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The Fascinating History of Kizhi

The island of Kizhi lies in Lake Onega, located in Russia's Republic of Karelia. Human settlement of the island dates back to the 15th century, if not earlier, with the small population living a rural lifestyle in and around a few villages. In the 18th century, the government coerced the people of Kizhi to work in developing the ore mine and iron processing plants in the region, which led to an uprising in 1769-1771. By the mid-20th century, most of the villages had been abandoned, with only a small rural settlement remaining. The two 18th century wooden churches and bell tower, known as Kizhi Pogost, also remained standing on the island and are listed with UNESCO as a World Heritage Site. During the 1950s a number of historical wooden buildings were transported to the island of Kizhi from around the Republic of Karelia in order to preserve them. Today, the island and some of the surrounding area serve as an open-air museum with more than 80 historic wooden structures for visitors to view.


The Sparrow Hills of Moscow

Located on the right bank of Moscow's Moskva River, the highest point of Sparrow Hills is between sixty and seventy meters above the level of the river. An observation platform allows visitors to view the city and a number of notable landmarks from a height of eighty-five meters above the Moskva River. The name Sparrow Hills, is believed to be a reference to the village Vorobyovo which the Grand Duchess Sophia Vitovtovna of Lithuania acquired in 1451 from a priest named Vorobey (Воробей), meaning 'sparrow'. The Grand Duchess was married to Vasiliy I Dmitriyevich – the Grand Prince of Moscow from 1389 to 1425.


Bashkortostan – Rich in Culture, History and Natural Beauty

Located between the Ural Mountains and the Volga River, close to the borders of both Europe and Asia, the Russian Republic of Bashkortostan is home to people from more than a hundred different nationalities. With Ufa as its capital city, Bashkortostan is known for its rich cultural heritage, with many academies and theaters promoting performing arts, including Russian, Bashkir and Tatar State Drama Theaters, the State Opera and Ballet Theater, National Symphony Orchestra, and Bashkir State Folk Dance Ensemble, as well as a film studio. World famous Russian ballet dancer, Rudolf Nureyev, reportedly began his illustrious dancing career in the theaters of Ufa.


The Buryats of Siberia

Covering almost all of Northern Asia, Siberia is home to around 28 percent of Russia's population, although it makes up as much as 77 percent of the country's territory. The tumultuous history of this vast, mostly inhospitable area and Soviet era domination resulted in the displacement of people which remains evident in the diversity of minority ethnic groups living in Siberia today. One of these groups is the Buryats (Buryads) of the Buryatia Republic – a federal subject of Russia.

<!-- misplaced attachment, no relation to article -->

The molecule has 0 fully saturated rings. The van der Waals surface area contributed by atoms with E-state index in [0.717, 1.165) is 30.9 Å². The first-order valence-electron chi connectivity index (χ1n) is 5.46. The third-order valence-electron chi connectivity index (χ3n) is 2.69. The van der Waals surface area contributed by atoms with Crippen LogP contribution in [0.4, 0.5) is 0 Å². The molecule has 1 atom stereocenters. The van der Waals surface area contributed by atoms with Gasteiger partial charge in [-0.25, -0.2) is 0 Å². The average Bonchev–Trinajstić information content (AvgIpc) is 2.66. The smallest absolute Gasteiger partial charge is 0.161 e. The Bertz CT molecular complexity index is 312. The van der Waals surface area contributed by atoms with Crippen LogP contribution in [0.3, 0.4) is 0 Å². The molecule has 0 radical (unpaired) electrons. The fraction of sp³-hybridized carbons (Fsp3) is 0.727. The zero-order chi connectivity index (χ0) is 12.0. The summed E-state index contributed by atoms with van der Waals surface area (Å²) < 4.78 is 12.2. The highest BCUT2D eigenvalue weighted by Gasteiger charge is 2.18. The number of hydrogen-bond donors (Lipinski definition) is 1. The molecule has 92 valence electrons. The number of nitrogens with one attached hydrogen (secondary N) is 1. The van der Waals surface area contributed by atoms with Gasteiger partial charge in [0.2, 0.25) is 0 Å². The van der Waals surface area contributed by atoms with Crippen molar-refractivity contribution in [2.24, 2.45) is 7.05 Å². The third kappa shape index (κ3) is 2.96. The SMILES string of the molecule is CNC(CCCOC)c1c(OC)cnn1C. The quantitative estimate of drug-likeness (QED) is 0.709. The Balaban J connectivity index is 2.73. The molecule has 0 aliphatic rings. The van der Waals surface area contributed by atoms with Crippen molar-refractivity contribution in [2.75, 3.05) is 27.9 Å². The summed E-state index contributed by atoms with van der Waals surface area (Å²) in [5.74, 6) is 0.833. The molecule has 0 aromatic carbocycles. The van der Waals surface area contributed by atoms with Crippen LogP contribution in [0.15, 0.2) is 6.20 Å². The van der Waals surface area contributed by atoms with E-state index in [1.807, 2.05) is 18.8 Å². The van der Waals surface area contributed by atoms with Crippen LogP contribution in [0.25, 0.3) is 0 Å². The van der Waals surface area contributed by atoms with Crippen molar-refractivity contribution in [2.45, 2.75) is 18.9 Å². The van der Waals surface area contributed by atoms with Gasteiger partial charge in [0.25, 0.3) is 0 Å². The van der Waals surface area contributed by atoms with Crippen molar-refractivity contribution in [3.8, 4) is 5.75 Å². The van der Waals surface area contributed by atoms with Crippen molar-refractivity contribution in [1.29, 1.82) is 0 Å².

Moscow Broomball – Competitive Camaraderie

Promoted as a sport for expats by expats, Moscow Broomball is similar to ice hockey in many ways, with the big difference being that players are not wearing ice-skates, they are wearing sponge-soled shoes, making maneuverability unpredictable and most entertaining – for both players and their loyal supporters on the side-lines. As the name suggests, the game takes place in the Russian capital city, and is restricted to the winter months when an improvised ice-rink is created by flooding a tennis court with water and letting nature take its course. The season lasts as long as the ice does, and ends off with a social event known as The Broomball Ball.


Chukchi People of Russia

The Chukchi Peninsula was once home to a variety of native people such as Korvaks, Eskimos and the Chukchi People. Bordering this peninsula is the Bering Strait, the Chukchi Sea and the Bering Sea, with Uelen being the nearest village. In the year 1990, it is estimated that a hundred and fifty-five thousand people populated the peninsula. The biggest industries in the area are fishing, mining, hunting and reindeer raising. There are still populations of Chukchi living on the Chukchi Peninsula, who originated from the Okhorsk Sea and communicate in the traditional Chukchi language.


The Five – Russia's Famous Composers

During the years 1856 to 1860, a group of composers got together to use their talents to produce Russian compositions that were free of European influence and would rely only on their training in Russian art music. Their goals were the same and they became known as The Five, The Mighty Coterie, The Mighty Handful, The Russian Five and The Mighty Five. The group consisted of Cesar Cui, Alexander Borodin, Mily Balakirev, Modest Mussorgsky and Nikolai Rimsky-Korsakov. Gathering in Saint Petersburg, The Five set about creating musical masterpieces unique to Russia and became the inspiration for many composers who followed years later.


The Russian Sport of Lapta

It has been suggested that the sport of baseball is derived from an ancient Russian sport called lapta. Excavations done do support the fact that the game of lapta was being played long before cricket and baseball were created. A quote by Aleksandr Kuprin described the game perfectly, saying: "This folk game is one of the most interesting and useful games. Lapta requires resourcefulness, deep breathing, faithfulness to your group, attention, dexterity, fast running, good aiming and marksmanship, strong striking hands, and firm eternal confidence that you cannot be defeated. The lazy and cowardly have no place in this game."

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